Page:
“there is not in the British empire a man who more cordially loves a union with Great Britain than I do. But, by the God that made me, I will cease to exist before I yield to a connection on such terms as the British Parliament propose; and in this, I think I speak the sentiments of America” 

     Those terms were the insistence on accepting parliamentary authority without representation in it, and the unwillingness to view colonial assemblies as having a legitimacy worthy of the constitutional and political traditions that led to their creation. 

     This was in short, Whig language being used against the British Parliament, which had first invented it.

     Many Americans wished to retain the links with the mother country, and certainly did not want a disruptive conflict, but the attempt at coercion by military force and occupation was in many ways, the last straw, and the rest is history.

     Since the outcome of the conflict which followed the battles of Lexington and Concord, America and Britain gradually become close friends and allies as America rose to global prominence alongside Britain, and both countries forged a Special Relationship rooted in the common bonds of language, history, culture, heritage, the rule of law, and democratic principles. Together, we have made mistakes, but when I think of us liberating the world from the forces of evil in Japan, Germany, and Italy – was well as the efforts to bring down the Soviets, and generally trying to help others, I believe we have done more good. 

Uncle Sam with his eagle and Britannia with her lion.

     On a personal level, Britain – now officially known as the United Kingdom of Great Britain and Northern Ireland – is my favorite country in the world outside of my own. 

     It started with an interest in the great ocean liners of the 19th and 20th centuries, and a great many of them happened to be British, such as the Queen Elizabeth 2, which was built at John Brown’s on the Clyde and remains a prime example of Britain at its best.

     From there, I immersed myself into learning about the monarchy, British history, the people of Britain, what the country is like today, British politics, and etc. All the while, I never thought of the United Kingdom as being divided according to the English, Welsh, Scots, and Northern Irish. For me, it has been one country made of different peoples with much in common, with the borders between then virtually meaningless.

     Indeed, what we think of today as Britishness has been brought about by the full and joint political, economic, and social union of these four nations into a single country, known as the United Kingdom. With the melding of these places, the idea of Britishness and Britain took hold, and each part has greatly contributed to that. Take any part out, and an essential part of the UK goes missing.

     When I hear songs like I Vow to Thee My Country, I think of the nation by which we have stood beside through decades of peace and war. When I listen to Heart of Oak, I think of great British ships that exported Britain around the world and helped to connect it. With Rule Britannia! and Land of Hope of Glory, I also think about the country that did so well at the 2012 Olympic Games by being united and which also celebrated the Diamond Jubilee of its storied Queen.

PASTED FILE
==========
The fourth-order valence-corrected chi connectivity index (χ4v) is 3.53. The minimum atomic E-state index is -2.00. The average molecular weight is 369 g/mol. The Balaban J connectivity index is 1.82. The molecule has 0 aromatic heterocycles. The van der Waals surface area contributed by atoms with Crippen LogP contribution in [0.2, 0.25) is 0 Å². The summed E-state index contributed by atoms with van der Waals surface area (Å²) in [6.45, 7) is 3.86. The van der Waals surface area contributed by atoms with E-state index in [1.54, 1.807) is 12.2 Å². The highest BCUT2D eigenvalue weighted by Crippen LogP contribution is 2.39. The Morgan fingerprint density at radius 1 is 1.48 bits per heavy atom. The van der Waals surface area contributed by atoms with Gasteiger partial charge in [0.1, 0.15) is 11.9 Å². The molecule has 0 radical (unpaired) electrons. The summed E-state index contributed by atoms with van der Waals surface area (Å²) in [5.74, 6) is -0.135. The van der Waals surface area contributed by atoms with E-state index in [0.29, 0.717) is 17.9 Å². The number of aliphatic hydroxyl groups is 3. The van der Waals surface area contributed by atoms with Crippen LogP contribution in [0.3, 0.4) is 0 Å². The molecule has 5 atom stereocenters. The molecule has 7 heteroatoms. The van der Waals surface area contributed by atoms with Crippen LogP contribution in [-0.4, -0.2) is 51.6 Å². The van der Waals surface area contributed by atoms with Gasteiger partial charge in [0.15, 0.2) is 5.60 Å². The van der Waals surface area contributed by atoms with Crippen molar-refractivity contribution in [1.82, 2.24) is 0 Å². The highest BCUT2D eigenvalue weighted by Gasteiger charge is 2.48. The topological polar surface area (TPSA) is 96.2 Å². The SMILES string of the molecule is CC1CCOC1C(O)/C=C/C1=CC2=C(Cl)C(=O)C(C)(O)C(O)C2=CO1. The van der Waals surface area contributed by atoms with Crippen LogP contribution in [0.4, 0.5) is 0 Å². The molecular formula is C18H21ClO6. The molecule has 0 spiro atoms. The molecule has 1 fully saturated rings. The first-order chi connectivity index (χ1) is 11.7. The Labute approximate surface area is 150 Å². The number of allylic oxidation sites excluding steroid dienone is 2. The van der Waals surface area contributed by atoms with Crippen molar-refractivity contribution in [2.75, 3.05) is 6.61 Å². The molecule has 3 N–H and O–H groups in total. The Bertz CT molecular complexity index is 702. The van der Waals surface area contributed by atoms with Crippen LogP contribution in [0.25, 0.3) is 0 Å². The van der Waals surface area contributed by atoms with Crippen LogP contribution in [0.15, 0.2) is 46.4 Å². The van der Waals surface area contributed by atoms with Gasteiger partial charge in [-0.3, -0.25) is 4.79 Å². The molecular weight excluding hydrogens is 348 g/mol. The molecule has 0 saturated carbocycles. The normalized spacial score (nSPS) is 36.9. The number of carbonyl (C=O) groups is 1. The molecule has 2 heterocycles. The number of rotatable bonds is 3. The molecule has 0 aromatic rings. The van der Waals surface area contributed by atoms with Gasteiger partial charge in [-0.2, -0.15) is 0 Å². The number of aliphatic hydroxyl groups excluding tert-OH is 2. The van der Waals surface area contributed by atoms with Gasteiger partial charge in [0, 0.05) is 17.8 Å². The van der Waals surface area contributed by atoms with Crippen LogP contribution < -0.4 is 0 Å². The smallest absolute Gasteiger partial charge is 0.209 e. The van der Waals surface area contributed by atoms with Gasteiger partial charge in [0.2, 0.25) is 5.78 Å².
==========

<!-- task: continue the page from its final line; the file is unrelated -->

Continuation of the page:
I look at the vast expanse of Britain – from the Welsh valleys, to the green and pleasant land of England, to the Scottish Highlands, and Northern Ireland’s Giant’s Causeway and take wonder in the beauty of one land – indivisible. I look at the radiance of the UK’s great cities – from Glasgow to Manchester, Belfast to Inverness, from Aberdeen to Cardiff, Liverpool to Southampton, and from Birmingham to Edinburgh to London, and remain in awe of these places that are the engines of Britain’s prosperity.

     Yet for all of these great things, I am not at all blinded by visions of the United Kingdom as perfect country.

     There is poverty and economic suffering currently going on throughout the entire United Kingdom, for the downturn of recent years has caused pain for many people. I know that it is not entirely a land of hope and glory, but that does not mean that it cannot be.

     Britain has been – and is – a great country, and much of that greatness stems from the fact that it once governed the largest empire in human history. The British Empire is long gone, but positive influences from Britain around the world live on to the present day, and the UK is still a leader in world affairs. This is something in which the people ought to take some pride.

     It should also take pride in its cultural exports, such as James Bond, the Beatles, and Harry Potter – all of which hail from the land of Shakespeare and Burns. There are other contributions, like developing democracy and social welfare and leading the world in the industrial revolution, and still more, its venerable institutions such as the NHS, the monarchy, the BBC, Parliament, and the Armed Forces, all of which – in spite of their shortcomings – provide the glue that underpin British society and bind the British people together.